Justice Anthony Scalia: Just Because I'm Friends with Dick Cheney Doesn't Mean I Can't Rule on His CaseRoundup: Media's Take
Justice Anthony Scalia, in defense of his decision not to recuse himself from the case before the Supreme Court involving Vice President Dick Cheney (March 18, 2004):
... For five years or so, I have been going to Louisiana during the Court’s long December-January recess, to the duck-hunting camp of a friend whom I met through two hunting companions from Baton Rouge, one a dentist and the other a worker in the field of handicapped rehabilitation. The last three years, I have been accompanied on this trip by a son-in-law who lives near me. Our friend and host, Wallace Carline, has never, as far as I know, had business before this Court. He is not, as some reports have described him, an “energy industry executive” in the sense that summons up boardrooms of ExxonMobil or Con Edison. He runs his own company that provides services and equipment rental to oil rigs in the Gulf of Mexico.
During my December 2002 visit, I learned that Mr. Carline was an admirer of Vice President Cheney. Knowing that the Vice President, with whom I am well acquainted (from our years serving together in the Ford administration), is an enthusiastic duck-hunter, I asked whether Mr. Carline would like to invite him to our next year’s hunt. The answer was yes; I conveyed the invitation (with my own warm recommendation) in the spring of 2003 and received an acceptance (subject, of course, to any superseding demands on the Vice President’s time) in the summer. The Vice President said that if he did go, I would be welcome to fly down to Louisiana with him. (Because of national security requirements, of course, he must fly in a Government plane.) That invitation was later extended— if space was available—to my son-in-law and to a son who was joining the hunt for the first time; they accepted. The trip was set long before the Court granted certiorari in the present case, and indeed before the petition for certiorari had even been filed....
My recusal is required if, by reason of the actions de-scribed above, my “impartiality might reasonably be ques-tioned.” 28 U. S. C. §455(a). Why would that result follow from my being in a sizable group of persons, in a hunting camp with the Vice President, where I never hunted with him in the same blind or had other opportunity for private conversation? The only possibility is that it would suggest I am a friend of his. But while friendship is a ground for recusal of a Justice where the personal fortune or the personal freedom of the friend is at issue, it has tradition-ally not been a ground for recusal where official action is at issue, no matter how important the official action was to the ambitions or the reputation of the Government officer.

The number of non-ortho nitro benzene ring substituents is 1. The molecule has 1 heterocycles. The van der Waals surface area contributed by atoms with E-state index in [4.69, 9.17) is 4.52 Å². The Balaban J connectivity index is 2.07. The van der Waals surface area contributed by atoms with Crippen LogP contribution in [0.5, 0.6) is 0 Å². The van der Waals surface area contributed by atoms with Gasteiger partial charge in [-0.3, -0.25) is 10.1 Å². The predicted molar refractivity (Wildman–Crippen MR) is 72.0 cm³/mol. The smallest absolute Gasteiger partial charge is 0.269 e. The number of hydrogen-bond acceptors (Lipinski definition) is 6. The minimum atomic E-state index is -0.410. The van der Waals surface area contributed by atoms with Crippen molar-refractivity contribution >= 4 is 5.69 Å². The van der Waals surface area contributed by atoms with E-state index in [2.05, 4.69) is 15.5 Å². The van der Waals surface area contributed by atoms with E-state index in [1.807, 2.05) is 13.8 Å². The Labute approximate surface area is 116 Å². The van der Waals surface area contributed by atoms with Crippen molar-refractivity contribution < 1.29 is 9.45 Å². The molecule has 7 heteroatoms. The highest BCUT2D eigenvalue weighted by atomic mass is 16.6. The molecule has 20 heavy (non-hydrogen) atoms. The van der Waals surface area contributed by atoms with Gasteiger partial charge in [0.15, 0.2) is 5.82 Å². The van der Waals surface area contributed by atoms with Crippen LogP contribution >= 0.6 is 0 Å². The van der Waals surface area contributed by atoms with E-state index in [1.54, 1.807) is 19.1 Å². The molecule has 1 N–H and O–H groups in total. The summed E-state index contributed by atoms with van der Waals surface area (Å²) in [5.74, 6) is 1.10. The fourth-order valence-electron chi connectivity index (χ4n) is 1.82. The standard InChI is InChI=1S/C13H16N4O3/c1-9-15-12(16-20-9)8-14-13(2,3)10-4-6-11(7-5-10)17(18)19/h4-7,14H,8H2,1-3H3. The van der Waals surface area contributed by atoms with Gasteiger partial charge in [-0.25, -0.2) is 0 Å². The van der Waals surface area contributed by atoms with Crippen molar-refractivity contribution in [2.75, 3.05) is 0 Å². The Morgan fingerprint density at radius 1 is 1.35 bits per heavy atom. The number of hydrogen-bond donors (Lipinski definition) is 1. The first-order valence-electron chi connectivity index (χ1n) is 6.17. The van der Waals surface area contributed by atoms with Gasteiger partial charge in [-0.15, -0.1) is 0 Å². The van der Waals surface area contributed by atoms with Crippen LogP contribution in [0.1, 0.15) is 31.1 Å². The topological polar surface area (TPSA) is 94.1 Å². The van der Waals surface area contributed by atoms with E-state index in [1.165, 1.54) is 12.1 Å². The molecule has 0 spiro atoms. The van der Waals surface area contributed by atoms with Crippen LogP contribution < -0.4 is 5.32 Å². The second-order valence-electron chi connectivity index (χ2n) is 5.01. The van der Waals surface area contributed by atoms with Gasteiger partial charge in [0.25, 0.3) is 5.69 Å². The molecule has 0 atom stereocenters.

A rule that required Members of this Court to remove themselves from cases in which the official actions of friends were at issue would be utterly disabling. Many Justices have reached this Court precisely because they were friends of the incumbent President or other senior officials—and from the earliest days down to modern times Justices have had close personal relationships with the President and other officers of the Executive. John Quincy Adams hosted dinner parties featuring such luminaries as Chief Justice Marshall, Justices Johnson, Story, and Todd, Attorney General Wirt, and Daniel Webster. [Memoirs of John Quincy Adams 322–323 (C. Adams ed. 1969) (Diary Entry of Mar. 8, 1821).] Justice Harlan and his wife often “ ‘stopped in’ ” at the White House to see the Hayes family and pass a Sunday evening in a small group, visiting and singing hymns. [M. Harlan, Some Memories of a Long Life, 1854–1911, p. 99 (2001).] Justice Stone tossed around a medicine ball with members of the Hoover administration mornings outside the White House. [Memoirs of Herbert Hoover (1952).] Justice Douglas was a regular at President Franklin Roosevelt’s poker parties; Chief Justice Vinson played poker with President Truman.
[J. Simon, Independent Journey: The Life of William O. Douglas 220–221 (1980); D. McCullough, Truman 511 (1992).]
A no-friends rule would have disqualified much of the Court in Youngstown Sheet & Tube Co. v. Sawyer, U. S. 579 (1952), the case that challenged President Truman’s seizure of the steel mills. Most of the Justices knew Truman well, and four had been appointed by him. A no-friends rule would surely have required Justice Holmes’s recusal in Northern Securities Co. v. United States, 193 U. S. 197 (1904), the case that challenged President Theodore Roosevelt’s trust-busting initiative. [See S. Novick, Honorable Justice: The Life of Oliver Wendell Holmes 264 (1989) (“Holmes and Fanny dined at the White House every week or two . . .”).]
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